Title: Neanderthal King
Author: Matt Ward
Imagine Game of Thrones, but with Neanderthals too!
It’s 1107, and the once-great Neanderthal empire is no more, laid waste by the dark Sapien king, Isaac, the same bastard who slaughtered the Thal queen’s young heirs. A brutal reversal of medieval power forged in blood and fueled by Sap ingenuity.
But one babe escaped the mad king’s wrath.
Raised the son of a simple Thal herder, Maralek’s a rough lad with the ferocious pride and temper of his ruined people, a scorn for rules and rulers, and less than a little creativity in his thick skull. In a word, your average Neanderthal.
And life’s livable, until King Isaac resumes his bloodthirsty crusade, and Maralek’s forced into slaving shackles. Then, a rowdy caravan, a mysterious gypsy, a whispered prophecy… A whirlwind of devastation and war as his master is murdered, his fate unwoven, and his world ripped asunder in an epic battle to end all.
Neanderthal King is a historic epic YA fantasy by renowned science fiction and fantasy author, Matt Ward, that features savage twists and darker secrets, raging kings and enslaved heirs, and an audaciously ambitious coming of age quest set in an alternative medieval Europe. If you love Brandon Sanderson, Ursula le Guin, or Robin Hobb, or explosive high and low fantasy classics like Lord of the Rings, the Kingkiller Chronicles, and the Earthsea Cycle, you’ll love this heroic historical tale.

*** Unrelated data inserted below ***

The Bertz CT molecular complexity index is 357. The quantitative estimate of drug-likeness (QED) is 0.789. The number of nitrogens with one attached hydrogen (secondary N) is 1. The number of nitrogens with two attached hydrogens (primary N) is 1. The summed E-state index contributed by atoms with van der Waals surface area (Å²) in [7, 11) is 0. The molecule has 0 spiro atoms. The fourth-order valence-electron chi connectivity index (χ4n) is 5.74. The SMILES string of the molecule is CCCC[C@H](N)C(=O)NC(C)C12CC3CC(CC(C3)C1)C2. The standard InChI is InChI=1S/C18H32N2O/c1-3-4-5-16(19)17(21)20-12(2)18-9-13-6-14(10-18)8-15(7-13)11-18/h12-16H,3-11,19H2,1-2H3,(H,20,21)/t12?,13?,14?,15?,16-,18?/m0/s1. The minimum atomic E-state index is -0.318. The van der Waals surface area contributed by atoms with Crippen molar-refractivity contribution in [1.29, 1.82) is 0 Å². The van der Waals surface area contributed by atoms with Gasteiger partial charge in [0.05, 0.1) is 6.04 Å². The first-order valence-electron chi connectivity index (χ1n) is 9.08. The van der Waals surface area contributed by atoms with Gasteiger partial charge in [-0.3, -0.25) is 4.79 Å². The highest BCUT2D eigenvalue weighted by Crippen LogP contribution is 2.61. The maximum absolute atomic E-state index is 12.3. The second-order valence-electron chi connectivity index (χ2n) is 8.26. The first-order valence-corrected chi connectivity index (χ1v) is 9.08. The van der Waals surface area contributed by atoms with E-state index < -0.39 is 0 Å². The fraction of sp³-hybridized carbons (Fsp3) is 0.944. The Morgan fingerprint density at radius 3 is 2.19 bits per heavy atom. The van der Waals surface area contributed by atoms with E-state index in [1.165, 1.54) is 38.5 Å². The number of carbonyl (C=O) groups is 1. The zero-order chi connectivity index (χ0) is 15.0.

I’m always excited when picking up a new book by Matt Ward. I never know to expect. Neanderthal King was no exception!
We’re introduced to a world where Neanderthals didn’t die out. They live in their own kingdom and so do the homo-sapiens. When an attack is launched against the Neanderthals, their bloodline is believed to be deleted. Little do they know, there is one surviving heir. And he’ll get his revenge.
So, like with every Matt Ward book, the worldbuilding is simply phenomenal. I don’t read many alternate history books, but it’s stories like this that make me interested in the genre. Ward even went so far as to create a specific language for the Thals. I also love the contrast in the entire way that each group of humans lived. For example, the Thals were typically led by their women while the Saps had male leaders.
I could definitely see how this book would appeal to Game of Throne fans. Also, if you’re looking for something outside the box, this is the perfect read. Immersive with plenty of food for thought.
This book was given to me for free at my request and I provided this voluntary review.